Writen graph dotfile: samples/simple-coin/out/run_2024-05-08_00-05-55/graph.dot
To generate svg, run:
dot -Tsvg samples/simple-coin/out/run_2024-05-08_00-05-55/graph.dot -o graph.svg && open graph.svg
Max Depth 2
PASSED: Model checker completed successfully
Writen 1 node files and 1 link files to dir samples/simple-coin/out/run_2024-05-08_00-05-55
```

open the graph.svg file, and you will see the labels.

Now, that we have the labels, we can specify the probabilities. For that, create another yaml file.

`samples/simple-coin/perf_model_unbiased.yaml`

:

```
configs:
Toss.head:
probability: 0.5
Toss.tail:
probability: 0.5
```

Note: The labels are namespaced to the action/function names. So, to refer to head, use `Toss.head`

.

Now, run the performance model checker with the new yaml file.

```
bazel-bin/performance/performance_bin \
--states samples/simple-coin/out/run_2024-05-08_00-05-55/ \
--source samples/simple-coin/CoinToss.json \
--perf samples/simple-coin/perf_model_unbiased.yaml
##
## Ignore the debug logs
##
2: 0.50000000 state: {} / returns: {"Toss":"\"head\""}
3: 0.50000000 state: {} / returns: {"Toss":"\"tail\""}
```

Of course, nothing exciting yet. Now, lets specify a biased coin.

`samples/simple-coin/perf_model_biased.yaml`

:

```
configs:
Toss.head:
probability: 0.9
Toss.tail:
probability: 0.1
```

Now, run the performance model checker with the new yaml file.

```
bazel-bin/performance/performance_bin \
--states samples/simple-coin/out/run_2024-05-08_00-05-55/ \
--source samples/simple-coin/CoinToss.json \
--perf samples/simple-coin/perf_model_unbiased.yaml
##
## Ignore the debug logs
##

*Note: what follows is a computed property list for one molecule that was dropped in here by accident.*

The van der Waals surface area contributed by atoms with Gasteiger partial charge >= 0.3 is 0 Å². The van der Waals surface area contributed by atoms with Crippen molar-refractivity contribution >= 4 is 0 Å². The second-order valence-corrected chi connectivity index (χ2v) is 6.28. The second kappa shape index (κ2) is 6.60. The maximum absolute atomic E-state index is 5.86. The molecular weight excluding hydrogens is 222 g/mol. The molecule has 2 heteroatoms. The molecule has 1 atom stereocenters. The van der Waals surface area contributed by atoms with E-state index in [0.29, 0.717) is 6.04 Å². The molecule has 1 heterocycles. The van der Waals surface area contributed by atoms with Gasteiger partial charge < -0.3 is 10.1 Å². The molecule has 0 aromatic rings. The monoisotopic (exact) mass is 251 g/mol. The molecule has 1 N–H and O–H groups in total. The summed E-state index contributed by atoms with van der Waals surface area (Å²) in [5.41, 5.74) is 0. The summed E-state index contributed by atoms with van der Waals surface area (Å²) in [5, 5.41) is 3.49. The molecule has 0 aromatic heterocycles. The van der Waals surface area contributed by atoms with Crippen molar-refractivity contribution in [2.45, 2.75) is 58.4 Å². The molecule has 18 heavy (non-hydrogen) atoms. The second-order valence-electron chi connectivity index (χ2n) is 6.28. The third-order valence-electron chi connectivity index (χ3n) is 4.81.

2: 0.90000000 state: {} / returns: {"Toss":"\"head\""}
3: 0.10000000 state: {} / returns: {"Toss":"\"tail\""}
```

So far, nothing much exciting. But, let us build a couple of bigger examples.

This is a classic first example in PRISM as well. https://www.prismmodelchecker.org/tutorial/die.php

The algorithm is simple. Toss the coins three times. Assuming {0,1}, with 3 tosses, you get 8 options. {000, 001, 010, 011, 100, 101, 110, 111} corresponding to 0-7. So, ignore 000 and 111, and map the rest to 1-6.

`samples/die/Die.fizz`

:

```
atomic func Toss():
oneof:
`head` return 0
`tail` return 1
atomic action Roll:
toss0 = Toss()
while True:
toss1 = Toss()
toss2 = Toss()
if (toss0 != toss1 or toss0 != toss2):
return 4 * toss0 + 2 * toss1 + toss2
```

Here also we are simulating a single roll, so limit the actions to 1.
`samples/die/fizz.yaml`

:

```
options:
maxActions: 1
```

Now, run the model checker.

```
fizz samples/die/Die.fizz
Model checking samples/die/Die.json
configFileName: samples/die/fizz.yaml
StateSpaceOptions: options:{max_actions:1 max_concurrent_actions:1}
Nodes: 14, elapsed: 883.875µs
Time taken for model checking: 894.292µs
Writen graph dotfile: samples/die/out/run_2024-05-08_00-29-07/graph.dot
To generate svg, run:
dot -Tsvg samples/die/out/run_2024-05-08_00-29-07/graph.dot -o graph.svg && open graph.svg
Max Depth 4
PASSED: Model checker completed successfully
Writen 1 node files and 1 link files to dir samples/die/out/run_2024-05-08_00-29-07
```

Open, the graph.svg file to visualize how the algorithm works.

Now, run the probabilistic model checker. Since, we are using a fair coin, no need to specify the custom probabilities.

```
bazel-bin/performance/performance_bin --states samples/die/out/run_2024-05-08_00-29-07/ --source samples/die/Die.json
##
## Ignore the debug logs
##
8: 0.16666667 state: {} / returns: {"Roll":"1"}
9: 0.16666667 state: {} / returns: {"Roll":"2"}
10: 0.16666667 state: {} / returns: {"Roll":"3"}
11: 0.16666667 state: {} / returns: {"Roll":"4"}
12: 0.16666667 state: {} / returns: {"Roll":"5"}
13: 0.16666667 state: {} / returns: {"Roll":"6"}
```

As you can see, the die roll will return with equal probability 1/6.

Once this problem is modeled, the next immediate question would be, how many tosses are needed the result. That relates to performance modeling, that we will see in the next tutorial.

```
@@ -5,8 +5,9 @@
atomic action Roll:
- toss0 = Toss()
+
while True:
+ toss0 = Toss()
toss1 = Toss()
toss2 = Toss()
```

The result will still produce 1-6 with equal probability. But, the number of tosses will be more.